Compliance with workplace rules: Older employees do have a slight tendency to adhere more to workplace rules concerning attendance and appearance. They also have less experience with having been fired (or quitting in lieu of being fired). However, this difference was not so much about generation per se as it was about age since individuals in all generations tended to comply more with workplace rules as they get older (and presumably matured).
GenXers will work less overtime: This one is also actually true (and we’ve written about how GenXers are actually living out their values). GenXers were less likely to work overtime than Boomers and Millennials. (There was no difference between the Boomers and Millennials in terms of a history of working overtime hours.)
The researchers emphasize that the differences in the target workplace behaviors don’t warrant different management strategies for different age groups. The differences are simply too small statistically. Instead, the researchers recommend that HR representatives build in flexibility to HR practices and strategies to address the needs of all employees rather than a single generational group. It’s what consultants often say when they are training managers about the Americans with Disabilities Act (ADA). Good management is good management. You don’t tailor based on generation. You manage based on the individual and the demands of the job.
It bears repeating: Good management is good management. Stereotypes are not good management, even when well-intentioned.
Becton, J., Walker, H., & Jones-Farmer, A. (2014). Generational differences in workplace behavior Journal of Applied Social Psychology, 44 (3), 175-189 DOI: 10.1111/jasp.12208
The sad and painful tale of Dylan Farrow has emerged again following her letter to the NYT after Woody Allen received the Golden Globes Lifetime Achievement Award. Woody Allen responded to Ms. Farrow’s open letter and she responded to his response. The internet has been on fire with reactions, pro-Farrow, pro-Allen, and everything in between. You can find them with a simple internet search and we won’t link to them here.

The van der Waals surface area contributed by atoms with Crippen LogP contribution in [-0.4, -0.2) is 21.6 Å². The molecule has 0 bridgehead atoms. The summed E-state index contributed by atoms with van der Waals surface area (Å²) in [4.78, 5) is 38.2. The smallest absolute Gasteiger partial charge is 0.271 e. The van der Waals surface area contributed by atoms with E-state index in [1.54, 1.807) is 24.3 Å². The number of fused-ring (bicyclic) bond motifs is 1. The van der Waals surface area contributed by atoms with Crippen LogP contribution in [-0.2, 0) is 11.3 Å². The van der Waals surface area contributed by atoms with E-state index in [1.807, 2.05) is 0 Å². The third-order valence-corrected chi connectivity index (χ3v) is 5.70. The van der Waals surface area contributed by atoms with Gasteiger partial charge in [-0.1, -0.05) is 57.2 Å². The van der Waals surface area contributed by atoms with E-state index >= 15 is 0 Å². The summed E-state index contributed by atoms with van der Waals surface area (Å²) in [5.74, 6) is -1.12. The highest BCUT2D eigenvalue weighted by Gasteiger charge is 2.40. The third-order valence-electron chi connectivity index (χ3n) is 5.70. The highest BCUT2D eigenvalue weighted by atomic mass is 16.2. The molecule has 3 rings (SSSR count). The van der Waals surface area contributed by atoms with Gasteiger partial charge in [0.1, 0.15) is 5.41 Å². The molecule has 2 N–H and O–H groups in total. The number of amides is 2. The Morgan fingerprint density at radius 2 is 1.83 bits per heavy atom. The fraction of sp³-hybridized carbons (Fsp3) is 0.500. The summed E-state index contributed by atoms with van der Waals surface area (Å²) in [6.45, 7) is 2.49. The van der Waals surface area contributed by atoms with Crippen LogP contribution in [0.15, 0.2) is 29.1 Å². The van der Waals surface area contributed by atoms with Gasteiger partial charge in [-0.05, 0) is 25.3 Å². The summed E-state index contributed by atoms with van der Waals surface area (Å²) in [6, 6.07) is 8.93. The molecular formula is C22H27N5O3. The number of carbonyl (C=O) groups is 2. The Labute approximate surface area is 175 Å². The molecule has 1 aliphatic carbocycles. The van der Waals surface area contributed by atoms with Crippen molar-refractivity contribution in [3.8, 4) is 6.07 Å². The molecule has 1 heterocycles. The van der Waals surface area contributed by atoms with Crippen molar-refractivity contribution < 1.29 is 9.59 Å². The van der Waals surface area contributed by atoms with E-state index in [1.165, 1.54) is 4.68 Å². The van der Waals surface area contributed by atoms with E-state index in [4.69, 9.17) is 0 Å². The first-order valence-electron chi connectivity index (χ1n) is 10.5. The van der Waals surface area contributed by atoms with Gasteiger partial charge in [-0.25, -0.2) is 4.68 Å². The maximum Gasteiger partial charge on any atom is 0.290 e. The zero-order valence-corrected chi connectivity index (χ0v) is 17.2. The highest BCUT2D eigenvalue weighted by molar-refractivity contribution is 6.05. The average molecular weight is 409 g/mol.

This post isn’t really about the letter, the responses, or the internet reaction to them. Instead, it’s about the original judge in the dispute and a cautionary tale for the attorneys who hire expert witnesses everywhere. I first saw the judge’s written opinion when it was sent around on a mailing list. It reads like a “don’t do this” text for the would-be forensic expert witness. There are so many legitimate reasons this case would not have succeeded at trial–regardless of Mr. Allen’s actual culpability.
Among the trial attorney lessons to be culled from the judges’ opinion, are the following:
Be sure your experts are really experts.
“Both Dr. Coates and Dr. Schultz expressed their opinions that Mr. Allen did not sexually abuse Dylan. Neither Dr. Coates nor Dr. Schultz has expertise in the field of child sexual abuse.” (p 22)
Make sure your expert keeps notes made during the process of report completion.
“The notes of the [Yale-New Haven] team members were destroyed prior to the issuance of the report, which, presumably, is an amalgamation of their independent impressions and observations. The unavailability of the notes, together with their unwillingness to testify at this trial except through the deposition of Dr. Leventhal, compromised my ability to scrutinize their findings and resulted in a report which was sanitized, and therefore, less credible.” (p 23)